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Horror screenwriting tips!

Tuesday, March 3rd, 2009


People ask me all the time how to write a good horror script. The same rules apply as in writing any good screenplay. I’m happy to share some screenwriting tips that have always worked for me in the horror genre.

Let’s talk about the first ten pages. I’m not the only one to point out the importance of them, but given how many poor scripts and badly written movies are out there, it bears repeating and has always been key for me. 

As a screenwriter, you have 10 pages to hook the reader or you’re dead. The First Ten are the most important pages of a screenplay.  Why?  Because if you haven’t hooked the reader–be it producer, director, star, development executive, script reader or anyone else down the film business food chain—-you’ve lost them. They will probably put the script down and not read any further, and not buy or make the script. You want to start your story, particularly a horror movie, with a bang.

Set up a situation in the first ten minutes that is interesting where people want to know what happens next. Establish the main characters in an exciting way. Avoid cliches particularly in working in established genres like vampire and zombie films where instantly the reader knows if they have seen it before. Give those first ten pages a spin on the genre people haven’t seen before. Then they’ll go, “this is cool” and want to read more, which is what you want as a writer.

Stars, when you submit the screenplay to them usually with a firm offer, will read ten pages. If the leading character you want them to play hasn’t been set up interestingly in those first ten pages, they will pass on the project. Always.  So be sure your main character is properly introduced in The First Ten.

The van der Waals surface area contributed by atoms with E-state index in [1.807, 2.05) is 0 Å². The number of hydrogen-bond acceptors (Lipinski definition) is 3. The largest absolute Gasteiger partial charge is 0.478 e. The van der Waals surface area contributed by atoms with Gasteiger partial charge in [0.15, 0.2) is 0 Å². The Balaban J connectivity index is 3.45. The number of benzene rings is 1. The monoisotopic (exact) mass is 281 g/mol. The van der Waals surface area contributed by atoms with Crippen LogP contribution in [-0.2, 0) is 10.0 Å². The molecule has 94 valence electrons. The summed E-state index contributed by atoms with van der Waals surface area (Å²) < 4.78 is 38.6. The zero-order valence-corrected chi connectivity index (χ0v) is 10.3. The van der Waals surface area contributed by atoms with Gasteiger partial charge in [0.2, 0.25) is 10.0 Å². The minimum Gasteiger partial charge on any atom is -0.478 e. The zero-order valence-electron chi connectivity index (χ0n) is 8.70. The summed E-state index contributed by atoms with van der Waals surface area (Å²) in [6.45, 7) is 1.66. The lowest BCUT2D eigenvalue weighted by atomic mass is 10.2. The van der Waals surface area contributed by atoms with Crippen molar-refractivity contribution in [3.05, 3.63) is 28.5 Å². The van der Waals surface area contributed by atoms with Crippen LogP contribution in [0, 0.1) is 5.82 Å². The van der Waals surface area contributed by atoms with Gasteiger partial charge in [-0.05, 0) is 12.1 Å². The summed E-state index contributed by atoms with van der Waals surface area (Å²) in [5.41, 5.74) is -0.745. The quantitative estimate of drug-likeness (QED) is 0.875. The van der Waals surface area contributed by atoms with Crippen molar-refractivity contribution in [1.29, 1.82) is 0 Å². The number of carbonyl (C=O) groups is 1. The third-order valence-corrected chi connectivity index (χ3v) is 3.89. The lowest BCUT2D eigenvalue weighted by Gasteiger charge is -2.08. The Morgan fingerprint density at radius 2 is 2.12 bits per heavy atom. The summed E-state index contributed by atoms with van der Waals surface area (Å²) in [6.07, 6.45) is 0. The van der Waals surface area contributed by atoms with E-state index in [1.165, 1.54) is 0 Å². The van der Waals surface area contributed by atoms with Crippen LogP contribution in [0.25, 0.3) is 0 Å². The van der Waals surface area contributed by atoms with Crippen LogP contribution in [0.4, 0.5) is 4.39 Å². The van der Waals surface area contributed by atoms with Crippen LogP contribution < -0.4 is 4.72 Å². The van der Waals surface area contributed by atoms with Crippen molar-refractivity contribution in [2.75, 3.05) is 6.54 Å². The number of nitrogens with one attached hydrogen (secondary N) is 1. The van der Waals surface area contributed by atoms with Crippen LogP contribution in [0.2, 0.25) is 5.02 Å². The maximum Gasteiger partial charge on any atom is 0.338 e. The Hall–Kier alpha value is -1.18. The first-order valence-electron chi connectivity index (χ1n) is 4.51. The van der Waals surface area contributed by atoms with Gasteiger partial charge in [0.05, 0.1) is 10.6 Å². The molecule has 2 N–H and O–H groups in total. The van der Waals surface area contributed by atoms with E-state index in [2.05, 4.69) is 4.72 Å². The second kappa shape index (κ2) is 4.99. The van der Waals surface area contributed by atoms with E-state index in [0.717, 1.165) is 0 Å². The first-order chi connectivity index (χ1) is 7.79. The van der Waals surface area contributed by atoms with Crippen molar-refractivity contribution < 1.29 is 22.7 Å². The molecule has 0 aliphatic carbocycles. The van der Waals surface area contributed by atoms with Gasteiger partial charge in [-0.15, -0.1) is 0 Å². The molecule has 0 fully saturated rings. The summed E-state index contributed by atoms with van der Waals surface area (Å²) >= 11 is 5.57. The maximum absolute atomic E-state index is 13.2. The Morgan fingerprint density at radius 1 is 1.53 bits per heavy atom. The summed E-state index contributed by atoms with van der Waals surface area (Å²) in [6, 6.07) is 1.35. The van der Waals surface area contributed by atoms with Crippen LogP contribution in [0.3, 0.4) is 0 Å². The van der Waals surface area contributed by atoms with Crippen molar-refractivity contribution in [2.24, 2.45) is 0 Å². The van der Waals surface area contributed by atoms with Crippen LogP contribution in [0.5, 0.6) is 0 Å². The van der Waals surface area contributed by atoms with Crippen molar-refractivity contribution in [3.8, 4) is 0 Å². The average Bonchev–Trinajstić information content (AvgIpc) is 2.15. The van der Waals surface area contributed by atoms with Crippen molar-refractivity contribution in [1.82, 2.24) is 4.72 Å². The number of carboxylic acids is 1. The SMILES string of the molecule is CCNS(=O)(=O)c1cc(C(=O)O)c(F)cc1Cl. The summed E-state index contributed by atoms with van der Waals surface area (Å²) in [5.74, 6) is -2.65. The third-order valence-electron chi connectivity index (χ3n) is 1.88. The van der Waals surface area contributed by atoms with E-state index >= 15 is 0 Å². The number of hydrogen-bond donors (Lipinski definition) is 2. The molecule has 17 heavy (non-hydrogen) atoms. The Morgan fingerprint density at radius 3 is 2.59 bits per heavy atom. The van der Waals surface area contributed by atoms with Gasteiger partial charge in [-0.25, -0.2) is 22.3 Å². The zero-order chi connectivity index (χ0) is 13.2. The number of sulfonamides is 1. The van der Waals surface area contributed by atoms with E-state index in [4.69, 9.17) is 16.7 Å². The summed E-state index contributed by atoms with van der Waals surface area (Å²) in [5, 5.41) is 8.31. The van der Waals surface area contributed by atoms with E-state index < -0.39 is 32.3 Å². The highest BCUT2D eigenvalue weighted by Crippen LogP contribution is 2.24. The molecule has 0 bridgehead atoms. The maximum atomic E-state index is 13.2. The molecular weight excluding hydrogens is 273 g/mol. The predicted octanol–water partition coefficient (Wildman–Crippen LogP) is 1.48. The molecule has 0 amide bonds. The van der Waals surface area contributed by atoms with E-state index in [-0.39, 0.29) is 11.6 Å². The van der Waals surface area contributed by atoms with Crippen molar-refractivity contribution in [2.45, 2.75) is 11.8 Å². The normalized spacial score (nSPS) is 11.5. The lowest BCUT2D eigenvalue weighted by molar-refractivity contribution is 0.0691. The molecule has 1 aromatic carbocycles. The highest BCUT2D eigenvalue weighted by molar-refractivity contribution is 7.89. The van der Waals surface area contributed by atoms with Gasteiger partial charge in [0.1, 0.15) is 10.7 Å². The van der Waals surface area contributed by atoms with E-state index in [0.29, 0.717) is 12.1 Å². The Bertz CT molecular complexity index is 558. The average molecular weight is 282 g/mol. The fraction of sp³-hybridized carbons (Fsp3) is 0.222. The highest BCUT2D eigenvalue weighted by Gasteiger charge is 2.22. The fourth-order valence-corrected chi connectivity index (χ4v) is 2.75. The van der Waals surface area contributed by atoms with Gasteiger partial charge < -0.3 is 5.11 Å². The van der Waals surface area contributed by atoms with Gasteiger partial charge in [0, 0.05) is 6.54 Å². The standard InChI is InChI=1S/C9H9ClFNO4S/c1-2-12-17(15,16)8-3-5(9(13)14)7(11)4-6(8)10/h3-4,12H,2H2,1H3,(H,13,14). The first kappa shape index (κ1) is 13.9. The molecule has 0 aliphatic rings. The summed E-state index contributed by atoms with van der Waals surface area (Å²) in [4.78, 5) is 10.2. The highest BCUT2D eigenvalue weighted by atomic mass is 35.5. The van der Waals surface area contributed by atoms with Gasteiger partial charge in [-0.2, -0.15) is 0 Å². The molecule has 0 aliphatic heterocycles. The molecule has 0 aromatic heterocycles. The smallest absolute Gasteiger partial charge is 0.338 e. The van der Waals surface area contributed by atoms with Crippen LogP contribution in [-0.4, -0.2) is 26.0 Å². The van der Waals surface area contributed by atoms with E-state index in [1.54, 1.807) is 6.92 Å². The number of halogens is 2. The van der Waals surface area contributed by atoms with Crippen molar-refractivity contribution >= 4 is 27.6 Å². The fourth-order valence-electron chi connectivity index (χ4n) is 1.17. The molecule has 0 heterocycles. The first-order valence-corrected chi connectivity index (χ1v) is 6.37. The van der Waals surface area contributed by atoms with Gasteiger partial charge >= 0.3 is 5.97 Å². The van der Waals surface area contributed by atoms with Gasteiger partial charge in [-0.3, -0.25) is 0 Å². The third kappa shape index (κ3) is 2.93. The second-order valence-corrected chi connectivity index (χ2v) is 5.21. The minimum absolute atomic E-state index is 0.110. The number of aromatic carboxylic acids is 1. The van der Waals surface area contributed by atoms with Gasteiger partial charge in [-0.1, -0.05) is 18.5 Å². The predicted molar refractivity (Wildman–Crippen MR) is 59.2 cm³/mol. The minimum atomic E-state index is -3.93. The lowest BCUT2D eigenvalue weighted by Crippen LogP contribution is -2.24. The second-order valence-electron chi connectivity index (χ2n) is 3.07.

Think of first ten pages as a movie in itself.

Check out the first 10 pages of my script “THE HITCHER.” The entire first encounter between the hitcher and the kid–played in the film by Rutger Hauer and C. Thomas Howell—happens during the opening 10 minutes. It’s just two guys in a car on a lonely highway, in a claustrophobic thunder and lighting storm with a lot of terse cryptic menacing dialogue as the kid slowly realizes the guy he gave a ride to is a psychopathic murderer who is going to kill him. The kid throws the hitcher out of the car at the end of the sequence and the movie begins. 

Also, the kid picks up the hitchhiker in the rain on page 2. There was no back-story needed with the kid. It wasn’t important this early where he was from or going. All that mattered was he sees a hitchhiker in the rain with his thumb out and stops to give him a lift and we go, “don’t do it!” His first line, “My mother told me never to do this” said it all. In the opening ten pages, start situationally with action, and explain it later. If you can, hook the reader on page 1 or 2.

In “THE HITCHER” remake–I read the script but didn’t see the film-–the protagonists pick up the hitchhiker more than 20 pages in! The remake writers slowed the whole thing down and lost the instant tension of my script. Talk about taking steps backward. They did all the things I intentionally avoided in the original.